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meningitis & septicaemia can kill in hours!

People who are faced with meningitis and septicaemia have to act fast to help save a life.

Karen French

Meningococcal disease at 43

Meningococcal disease

At 43, fit and healthy, I was unprepared for a diagnosis of septicaemia and for the impact that it would have on my life.

In mid March 2008 I'd been to work as normal, returned home, had a meal, watched some TV and gone to bed. I woke in the middle of the night with such severe hip pain that I couldn't keep still, so went to sleep on the sofa.

The next thing I remember was being on my hands and knees at the foot of our bed, waking up my husband. I was rushed to hospital but have no recollection of my journey or my experience in A&E. I was discharged with antibiotics and a suspected urinary infection. I don't remember anything of the next 24 hours, though my husband says we stayed at home together, and it wasn't until the following day - around 36 hours after first feeling ill - when I was found unconscious by my parents, that I was rushed back into A&E and later admitted to intensive care. After a good deal of deliberation, I was diagnosed with septicaemia, eventually traced to the bacteria Staphylococcus Aureas. This bacteria lives harmlessly on the skin of many people and is better known as the SA in MRSA, but causes septicaemia when it enters the blood stream. Fortunately my bacteria wasn't the type resistant to antibiotics. To this day, no one has been able to determine how this occurred in me, despite examining me for puncture wounds.

I don't remember any of the time I spent in intensive care, apart from having hallucinations of moving wallpaper on the ceiling. I woke up in a general ward with a catheter and no idea of why I was there.

Whilst on the general ward I was very confused for the first week, didn't eat for the first eight days and my husband had to keep telling me what had happened, and what day it was. I was unable to shower myself, read or watch TV as I couldn't concentrate and suffered severe neck pain. I had problems with my vision, had difficulty walking due to the collection of blood in one of my feet and became very weak due to severe anaemia. I felt depressed and miserable though I couldn't explain why. I was allowed to go home after 14 days of intravenous antibiotics and spent 14 weeks at home recuperating, initially needing a seat in the shower, a walking stick, and a wheelchair to get out of the house.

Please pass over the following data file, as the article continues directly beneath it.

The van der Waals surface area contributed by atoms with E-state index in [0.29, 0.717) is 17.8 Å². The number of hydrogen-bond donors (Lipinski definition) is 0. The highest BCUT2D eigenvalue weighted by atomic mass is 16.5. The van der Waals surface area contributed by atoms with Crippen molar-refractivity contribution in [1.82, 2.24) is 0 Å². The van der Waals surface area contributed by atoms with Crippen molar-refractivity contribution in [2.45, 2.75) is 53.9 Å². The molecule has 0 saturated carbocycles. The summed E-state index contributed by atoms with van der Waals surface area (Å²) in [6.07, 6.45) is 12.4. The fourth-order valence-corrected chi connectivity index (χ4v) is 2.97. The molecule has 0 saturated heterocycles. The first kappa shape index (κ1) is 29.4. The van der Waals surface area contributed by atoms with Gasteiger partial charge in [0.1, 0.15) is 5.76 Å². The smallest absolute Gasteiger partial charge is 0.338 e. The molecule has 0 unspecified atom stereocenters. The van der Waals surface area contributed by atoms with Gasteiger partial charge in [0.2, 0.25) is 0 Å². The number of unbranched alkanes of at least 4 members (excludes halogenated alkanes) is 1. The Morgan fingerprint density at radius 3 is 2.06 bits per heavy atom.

My blood count returned to normal after a month of iron tablets, but reading and writing was impossible for the first eight weeks and I still have days now when I can't write the letters of familiar words in the correct order. Reading anything but a short paragraph or two is still a problem as I can't remember what I've just read and I still have severe memory problems, confusion and disorientation and weakness in my limbs.

It is only with the help of the Meningitis Research Foundation that I have established that all of these things can be side effects of both meningitis and septicaemia. My husband found the Foundation's website when I reached desperation point. Having returned to work on a part-time basis, I found I could no longer do the work I'd previously done, and my hospital consultant just put it all down to stress. Fortunately my GP referred me to a neurologist who also confirmed the symptoms I was experiencing. I contacted the helpline to talk about the emotional effects of the illness and after six months of feeling awful, I started to find ways of dealing with what had happened to me. I'm now waiting to see a neuro-psychologist to find ways of dealing with my memory problems.
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